Feathers that exist within a still-forming gem, can be partially healed by penetration of growth fluids, or later by partial remelting of the material. Such partially healed cracks often show up under magnification as a series of tiny dots in rows or arcs. They look quite a bit like their namesake: "fingerprints".
[A natural ruby containing multiple fingerprints, closeups of fingerprints in Kunzite and in Tsavorite garnet]
This healing process, in essence, acts like a set of tiny "spot welds" which hold the sides together, and prevent the crack from enlarging. For this reason, the presence of fingerprints in a gem does not negatively affect its durability, and usually, unless there are so many of them that they impede light, have little effect on the gem's transparency.
Most knowledgeable observers are happy to see at least a small fingerprint in a gem, as it is very strong evidence that a gem is natural rather than synthetic! There are some inclusions in synthetic gems which superficially look like fingerprints, but close examination by a trained eye can usually identify them not as fingerprints, but as remnants of the solid fluxes used in the synthesizing process.
Several gem ehancement processes exist whereby surface reaching feathers in a gem can be "filled" with oils, resins or glass. The goal here is to disquise the crack by replacing the air in it with something closer to the gem's RI, thereby reducing its relief. This is a standard practice for emeralds, and occasionally seen in rubies and diamonds. Similar techiques are in use to fill the cracks caused by "crazing" in opals. In diamonds, lasers have been used to tunnel inside to reach internal feathers and treat them.
[Oil-filled fractures in emerald, image courtesy of Martin Fuller]
4) Growth Phenomena: This "catch-all" category includes visible evidence of twinning, and other features of the gem's growth . Examples include "swirl marks" which occur in amorphous materials, primarily glasses, and either curved or straight growth or color zoning patterns which may help distinguish natural from synthetic gems.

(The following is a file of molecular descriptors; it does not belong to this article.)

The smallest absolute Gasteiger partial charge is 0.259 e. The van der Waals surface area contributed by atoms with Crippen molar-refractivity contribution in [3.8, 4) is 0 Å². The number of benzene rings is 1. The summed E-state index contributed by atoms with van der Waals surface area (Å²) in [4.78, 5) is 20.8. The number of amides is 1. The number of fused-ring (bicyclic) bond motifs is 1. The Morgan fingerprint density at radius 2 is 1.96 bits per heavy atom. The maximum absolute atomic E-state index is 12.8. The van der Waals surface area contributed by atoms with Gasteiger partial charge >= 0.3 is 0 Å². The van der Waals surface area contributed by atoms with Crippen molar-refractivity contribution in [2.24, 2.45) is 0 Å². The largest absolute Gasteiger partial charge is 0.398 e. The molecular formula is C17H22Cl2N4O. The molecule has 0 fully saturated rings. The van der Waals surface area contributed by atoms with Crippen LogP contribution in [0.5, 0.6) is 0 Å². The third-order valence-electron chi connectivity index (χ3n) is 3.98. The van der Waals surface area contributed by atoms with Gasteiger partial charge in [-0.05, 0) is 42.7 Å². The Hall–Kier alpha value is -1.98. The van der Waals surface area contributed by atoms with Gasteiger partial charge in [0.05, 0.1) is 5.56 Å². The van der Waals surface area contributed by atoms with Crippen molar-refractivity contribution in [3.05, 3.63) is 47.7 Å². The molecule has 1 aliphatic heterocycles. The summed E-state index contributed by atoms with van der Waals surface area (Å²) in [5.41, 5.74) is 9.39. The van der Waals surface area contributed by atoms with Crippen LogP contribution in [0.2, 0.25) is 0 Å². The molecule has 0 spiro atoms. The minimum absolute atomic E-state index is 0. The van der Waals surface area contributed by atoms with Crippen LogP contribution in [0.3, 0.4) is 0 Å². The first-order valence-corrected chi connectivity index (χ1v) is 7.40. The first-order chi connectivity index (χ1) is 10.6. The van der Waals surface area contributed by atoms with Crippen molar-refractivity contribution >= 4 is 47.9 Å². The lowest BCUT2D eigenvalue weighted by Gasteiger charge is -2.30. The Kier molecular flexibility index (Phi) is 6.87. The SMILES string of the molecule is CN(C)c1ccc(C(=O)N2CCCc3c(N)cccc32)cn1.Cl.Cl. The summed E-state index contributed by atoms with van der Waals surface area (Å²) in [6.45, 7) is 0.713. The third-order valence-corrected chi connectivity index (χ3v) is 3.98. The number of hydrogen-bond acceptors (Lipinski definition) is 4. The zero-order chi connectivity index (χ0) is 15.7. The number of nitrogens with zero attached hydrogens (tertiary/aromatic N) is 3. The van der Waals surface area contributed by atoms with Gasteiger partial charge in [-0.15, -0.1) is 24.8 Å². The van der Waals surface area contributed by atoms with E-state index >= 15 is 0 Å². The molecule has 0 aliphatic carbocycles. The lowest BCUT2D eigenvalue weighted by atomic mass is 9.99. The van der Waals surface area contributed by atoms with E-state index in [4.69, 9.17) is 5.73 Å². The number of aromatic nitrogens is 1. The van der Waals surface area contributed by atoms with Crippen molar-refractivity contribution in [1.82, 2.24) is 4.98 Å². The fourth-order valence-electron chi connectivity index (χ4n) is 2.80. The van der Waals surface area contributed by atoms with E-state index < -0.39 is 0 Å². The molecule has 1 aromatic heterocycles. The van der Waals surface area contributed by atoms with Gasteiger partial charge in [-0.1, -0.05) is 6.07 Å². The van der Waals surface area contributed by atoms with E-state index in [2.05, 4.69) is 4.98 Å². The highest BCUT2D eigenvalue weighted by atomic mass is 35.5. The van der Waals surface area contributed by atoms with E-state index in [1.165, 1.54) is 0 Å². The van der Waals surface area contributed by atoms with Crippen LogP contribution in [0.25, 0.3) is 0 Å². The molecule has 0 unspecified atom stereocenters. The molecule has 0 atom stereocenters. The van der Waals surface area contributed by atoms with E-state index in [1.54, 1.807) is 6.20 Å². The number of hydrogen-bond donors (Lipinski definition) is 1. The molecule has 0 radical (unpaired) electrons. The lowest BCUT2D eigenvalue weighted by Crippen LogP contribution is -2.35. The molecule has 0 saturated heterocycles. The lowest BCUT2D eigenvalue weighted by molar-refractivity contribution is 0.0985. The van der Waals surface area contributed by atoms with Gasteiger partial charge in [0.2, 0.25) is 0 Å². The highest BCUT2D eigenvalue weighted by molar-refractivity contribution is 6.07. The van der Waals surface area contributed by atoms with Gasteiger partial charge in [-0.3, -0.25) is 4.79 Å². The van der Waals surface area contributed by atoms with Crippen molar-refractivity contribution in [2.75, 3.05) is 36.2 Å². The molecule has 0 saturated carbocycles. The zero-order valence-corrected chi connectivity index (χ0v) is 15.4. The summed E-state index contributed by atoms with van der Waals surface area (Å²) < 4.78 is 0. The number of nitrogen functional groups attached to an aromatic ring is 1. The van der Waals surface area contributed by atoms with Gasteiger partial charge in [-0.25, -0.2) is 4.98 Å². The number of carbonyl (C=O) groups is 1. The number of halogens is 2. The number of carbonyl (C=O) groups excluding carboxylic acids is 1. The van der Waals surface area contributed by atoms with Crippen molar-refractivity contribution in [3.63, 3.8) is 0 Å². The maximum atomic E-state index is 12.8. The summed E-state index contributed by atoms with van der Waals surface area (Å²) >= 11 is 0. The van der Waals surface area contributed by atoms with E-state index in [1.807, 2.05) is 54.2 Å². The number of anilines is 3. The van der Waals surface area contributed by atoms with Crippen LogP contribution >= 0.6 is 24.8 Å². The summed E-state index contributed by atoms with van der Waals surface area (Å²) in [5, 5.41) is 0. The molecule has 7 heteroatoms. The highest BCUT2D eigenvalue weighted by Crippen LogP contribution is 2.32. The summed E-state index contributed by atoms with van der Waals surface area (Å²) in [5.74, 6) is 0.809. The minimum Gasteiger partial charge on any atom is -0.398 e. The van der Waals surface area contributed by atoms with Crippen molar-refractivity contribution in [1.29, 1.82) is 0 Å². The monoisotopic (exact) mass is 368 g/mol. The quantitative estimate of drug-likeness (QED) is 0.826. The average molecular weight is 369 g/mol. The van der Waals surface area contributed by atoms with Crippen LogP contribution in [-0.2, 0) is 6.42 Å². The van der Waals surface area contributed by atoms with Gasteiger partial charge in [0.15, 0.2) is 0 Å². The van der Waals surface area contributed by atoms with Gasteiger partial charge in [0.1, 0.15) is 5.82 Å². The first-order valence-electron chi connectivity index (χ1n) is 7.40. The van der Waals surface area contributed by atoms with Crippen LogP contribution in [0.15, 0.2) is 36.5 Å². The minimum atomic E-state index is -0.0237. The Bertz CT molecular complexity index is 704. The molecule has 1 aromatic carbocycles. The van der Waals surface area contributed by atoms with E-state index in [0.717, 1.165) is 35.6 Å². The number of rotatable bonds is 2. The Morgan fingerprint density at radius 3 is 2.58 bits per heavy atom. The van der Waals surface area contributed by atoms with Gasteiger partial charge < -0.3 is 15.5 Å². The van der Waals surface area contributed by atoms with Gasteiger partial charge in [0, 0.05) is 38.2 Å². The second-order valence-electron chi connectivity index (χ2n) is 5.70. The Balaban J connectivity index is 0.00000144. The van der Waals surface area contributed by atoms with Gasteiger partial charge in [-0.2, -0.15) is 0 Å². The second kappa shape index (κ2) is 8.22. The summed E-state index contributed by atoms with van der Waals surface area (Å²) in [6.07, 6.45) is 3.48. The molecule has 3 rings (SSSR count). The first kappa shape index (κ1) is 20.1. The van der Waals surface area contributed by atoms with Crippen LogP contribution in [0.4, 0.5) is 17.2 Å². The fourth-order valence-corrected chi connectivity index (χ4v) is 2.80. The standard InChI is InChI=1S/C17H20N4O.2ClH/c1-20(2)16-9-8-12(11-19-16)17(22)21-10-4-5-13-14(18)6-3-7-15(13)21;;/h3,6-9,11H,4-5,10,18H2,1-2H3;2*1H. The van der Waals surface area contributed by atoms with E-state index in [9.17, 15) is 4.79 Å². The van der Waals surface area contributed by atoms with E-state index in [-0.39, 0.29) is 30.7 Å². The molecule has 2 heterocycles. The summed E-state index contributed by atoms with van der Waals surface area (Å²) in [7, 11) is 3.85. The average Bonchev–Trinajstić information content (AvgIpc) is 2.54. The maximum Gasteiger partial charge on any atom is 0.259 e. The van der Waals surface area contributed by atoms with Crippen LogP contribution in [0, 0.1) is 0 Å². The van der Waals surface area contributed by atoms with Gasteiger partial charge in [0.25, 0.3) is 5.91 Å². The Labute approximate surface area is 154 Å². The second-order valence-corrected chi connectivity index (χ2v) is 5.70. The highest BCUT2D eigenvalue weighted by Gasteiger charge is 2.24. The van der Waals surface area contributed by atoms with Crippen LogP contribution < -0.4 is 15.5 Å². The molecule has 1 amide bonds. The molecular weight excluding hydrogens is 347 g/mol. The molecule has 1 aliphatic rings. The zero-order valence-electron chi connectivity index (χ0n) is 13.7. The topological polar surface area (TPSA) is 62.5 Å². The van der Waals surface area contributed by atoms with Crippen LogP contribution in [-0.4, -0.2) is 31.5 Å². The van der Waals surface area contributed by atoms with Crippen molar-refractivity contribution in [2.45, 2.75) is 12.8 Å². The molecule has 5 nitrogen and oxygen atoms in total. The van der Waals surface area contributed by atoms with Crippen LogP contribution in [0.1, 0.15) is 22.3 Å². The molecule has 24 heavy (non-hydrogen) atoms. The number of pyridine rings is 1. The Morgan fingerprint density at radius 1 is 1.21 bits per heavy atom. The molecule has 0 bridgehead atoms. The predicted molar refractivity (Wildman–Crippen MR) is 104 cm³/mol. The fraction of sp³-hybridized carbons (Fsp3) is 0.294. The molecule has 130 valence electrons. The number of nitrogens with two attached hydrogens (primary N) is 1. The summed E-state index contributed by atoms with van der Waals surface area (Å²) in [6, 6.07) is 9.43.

In single crystal gems, curved growth lines (striae) or color patterns always mean synthetic, whereas straight ones can be found in either natural or synthetic gems. Growth and color zones are best observed with diffused light or under immersion in a liquid.
[Definitive: swirl marks in Moldavite, indicating glass, and curved growth striae proving the synthetic origin of this ruby] [Inconclusive: straight growth zoning in synthetic flux grown ruby, straight color zoning in natural sapphire.]
The columnar or "chickenwire" pattern of color blocks in opal is a sure sign of a man-made product.
[Chicken-wire and columnar opal color blocks proving man-made opal] **Check the text: Pages 52-53 in Lyman and 24 and 25 in Hall, have some nice pictures of inclusions and growth features.
Nature's reality is that the clarity of gems runs as a continuum from completely flawless to extremely highly included. Humans, though, always like to make boundaries and put things into discrete categories, and so it is with clarity grading of gems. Grading systems, especially for colored stones vary widely in the exact terminology they use, but all such systems describe at least four major categories of clarity:
1) Flawless: No inclusions can be seen, even at 10x magnification. Very few gems are in this category as the geological and biological processes which create gems usually leave some visible evidence. Some types of laboratory synthesis processes routinely produce flawless stones, while others yield gems with inclusions. (Flawless natural-origin gems come at a premium price, and it would be prudent for anyone contemplating a high value purchase of a gem without inclusions, to have the gem certified as natural by a gemological laboratory, as there will be no visible internal evidence as to origin.)